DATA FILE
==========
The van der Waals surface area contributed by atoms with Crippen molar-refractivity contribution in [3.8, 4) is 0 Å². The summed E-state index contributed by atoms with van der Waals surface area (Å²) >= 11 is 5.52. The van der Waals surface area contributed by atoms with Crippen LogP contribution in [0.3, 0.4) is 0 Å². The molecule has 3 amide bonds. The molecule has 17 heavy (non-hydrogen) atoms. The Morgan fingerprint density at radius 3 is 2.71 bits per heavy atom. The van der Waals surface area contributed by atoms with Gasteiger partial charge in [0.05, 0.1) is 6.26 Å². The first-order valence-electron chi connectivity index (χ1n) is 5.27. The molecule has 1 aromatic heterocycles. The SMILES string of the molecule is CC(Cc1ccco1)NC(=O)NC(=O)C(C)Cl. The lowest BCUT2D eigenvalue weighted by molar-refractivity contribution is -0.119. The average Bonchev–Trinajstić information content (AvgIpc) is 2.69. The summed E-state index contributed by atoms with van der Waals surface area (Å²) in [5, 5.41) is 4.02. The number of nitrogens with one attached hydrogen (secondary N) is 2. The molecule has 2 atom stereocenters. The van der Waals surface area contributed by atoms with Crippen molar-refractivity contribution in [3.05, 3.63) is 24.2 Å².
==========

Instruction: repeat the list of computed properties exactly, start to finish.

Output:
The van der Waals surface area contributed by atoms with Crippen molar-refractivity contribution in [3.8, 4) is 0 Å². The summed E-state index contributed by atoms with van der Waals surface area (Å²) >= 11 is 5.52. The van der Waals surface area contributed by atoms with Crippen LogP contribution in [0.3, 0.4) is 0 Å². The molecule has 3 amide bonds. The molecule has 17 heavy (non-hydrogen) atoms. The Morgan fingerprint density at radius 3 is 2.71 bits per heavy atom. The van der Waals surface area contributed by atoms with Gasteiger partial charge in [0.05, 0.1) is 6.26 Å². The first-order valence-electron chi connectivity index (χ1n) is 5.27. The molecule has 1 aromatic heterocycles. The SMILES string of the molecule is CC(Cc1ccco1)NC(=O)NC(=O)C(C)Cl. The lowest BCUT2D eigenvalue weighted by molar-refractivity contribution is -0.119. The average Bonchev–Trinajstić information content (AvgIpc) is 2.69. The summed E-state index contributed by atoms with van der Waals surface area (Å²) in [5, 5.41) is 4.02. The number of nitrogens with one attached hydrogen (secondary N) is 2. The molecule has 2 atom stereocenters. The van der Waals surface area contributed by atoms with Crippen molar-refractivity contribution in [3.05, 3.63) is 24.2 Å².